The six women featured in Judith Mackrell’s Flappers: Six Women of a Dangerous Generation are not the most famous women of the Jazz Age. But the stories of Josephine Baker, Tallulah Bankhead, Diana Cooper, Nancy Cunard, Zelda Fitzgerald, and Tamara de Lempicka are wonderful illustrations of the challenge in forming identity and a life with guts and swagger (as one blurb enthuses) during the 1920s.
Before I picked up the book, Zelda Fitzgerald was the only name I knew immediately, although I recognized both Josephine Baker and Diana Cooper soon after I started reading their stories (some of Cooper’s family secrets are chronicled in The Secret Rooms by Catherine Bailey). But they are women across a range of economic and social classes who found themselves inspiring and inspired by the wild ethos of the flapper during the 1920s.
In some ways, each of these women embodied the 1920s version of the Cool Girl that Gillian Flynn wrote about so craftily in Gone Girl. They battled hard to both create the image of the flapper, as well as live in the reality of being a woman in the 1920s and the consequences of being considered a flapper. The theme of image versus reality was so cool to follow through their different stories.
Mackrell made an interesting choice in the way she decided to arrange this book. Each woman is covered in two chapters. Each first chapter covers their childhoods, up until a pivotal moment in the 1920s when each of these women had to make a choice about the life they wanted to live. After introducing all six of these women, Mackrell moves into a second chapter on each that shows the outcome of those choices, and how those choices affected what they decided to do after the age of the flapper was truly over.
At first I struggled a little bit with this structure – it felt like I would just settle into a great biography, only to be shuttled out of it into another woman’s story. But it started to make more sense in the second half as Mackrell made intriguing connections between each woman and how their lives after the Jazz Age veered off in different directions. Some, like Diana Cooper, settled into a contented middle age, while others, like Nancy Cunard, spent the rest of their lives butting up against the expectations the world set up for them.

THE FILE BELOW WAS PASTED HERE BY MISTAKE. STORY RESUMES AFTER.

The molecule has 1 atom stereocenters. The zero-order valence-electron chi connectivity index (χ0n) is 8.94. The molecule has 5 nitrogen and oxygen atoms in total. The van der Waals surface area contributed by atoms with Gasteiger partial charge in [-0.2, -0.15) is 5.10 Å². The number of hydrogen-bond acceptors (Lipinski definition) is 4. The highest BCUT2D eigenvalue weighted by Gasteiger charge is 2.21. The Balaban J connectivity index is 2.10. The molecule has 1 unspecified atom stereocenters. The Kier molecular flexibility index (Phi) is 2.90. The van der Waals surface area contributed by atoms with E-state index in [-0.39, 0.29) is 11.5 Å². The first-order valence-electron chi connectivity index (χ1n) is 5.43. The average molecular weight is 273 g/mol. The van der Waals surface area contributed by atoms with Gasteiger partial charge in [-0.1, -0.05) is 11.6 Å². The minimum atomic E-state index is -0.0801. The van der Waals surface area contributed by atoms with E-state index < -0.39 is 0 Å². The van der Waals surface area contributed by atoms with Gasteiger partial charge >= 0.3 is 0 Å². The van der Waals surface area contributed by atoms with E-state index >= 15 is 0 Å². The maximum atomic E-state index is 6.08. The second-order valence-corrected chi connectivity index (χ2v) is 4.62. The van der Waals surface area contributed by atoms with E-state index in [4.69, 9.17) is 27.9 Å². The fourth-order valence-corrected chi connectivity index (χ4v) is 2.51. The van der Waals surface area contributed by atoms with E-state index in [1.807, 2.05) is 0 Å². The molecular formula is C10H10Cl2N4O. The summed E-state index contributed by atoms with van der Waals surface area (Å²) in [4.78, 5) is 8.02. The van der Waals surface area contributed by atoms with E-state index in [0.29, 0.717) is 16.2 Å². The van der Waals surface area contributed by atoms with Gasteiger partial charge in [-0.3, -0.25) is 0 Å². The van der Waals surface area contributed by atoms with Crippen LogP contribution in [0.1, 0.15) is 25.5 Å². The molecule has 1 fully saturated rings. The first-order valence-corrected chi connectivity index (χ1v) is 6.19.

I read this book alongside Megan Mayhew Bergman’s recent short story collection, Almost Famous Women, which was so interesting. I have a post on that experience going up at Book Riot soon, that I’ll be sure to cross post here. But basically, there are so many connections, literal and symbolic, between the women Bergman fictionalizes and the women featured in this book. All of them pushed against conventions, and all of them had to face the consequences of those choices. But neither author makes the women they wrote about into cautionary tales – they’re truly stories that celebrate women who go against the grain.
The other part of this book that really struck me is how much the underlying pressure and expectations for women have not changed all that much – widespread panic about the morality of young women, for example, is still alive and well. An argument that Mackrell makes near the end of the book resonated with some of the issues I think are still common today:
In this decade of rapid social change, the borderline between freedom and selfishness, ego and egoism, was hotly contended ethical ground. … For male artists and writers, the supremacy of the individual over society was one of the clarion themes of the Twenties. … Most women, however, were experiencing the dichotomy between individual liberty and society in far more practical, problematic and domestic ways. In theory they were living in an era of emancipation … yet women were presented with few narratives of what to do with those choices.
As I think this rambling review suggests, Flappers was a wonderful read, full of engaging stories that also have surprising relevance to the world we live in today.
I was inspired to pick up Flappers this month because of Jazz Age January, a month-long event celebrating books related to the 1920s (novels by Jazz Age authors, nonfiction, or even contemporary fiction set in that era). Thanks to Leah at Books Speak Volumes for hosting this fun event!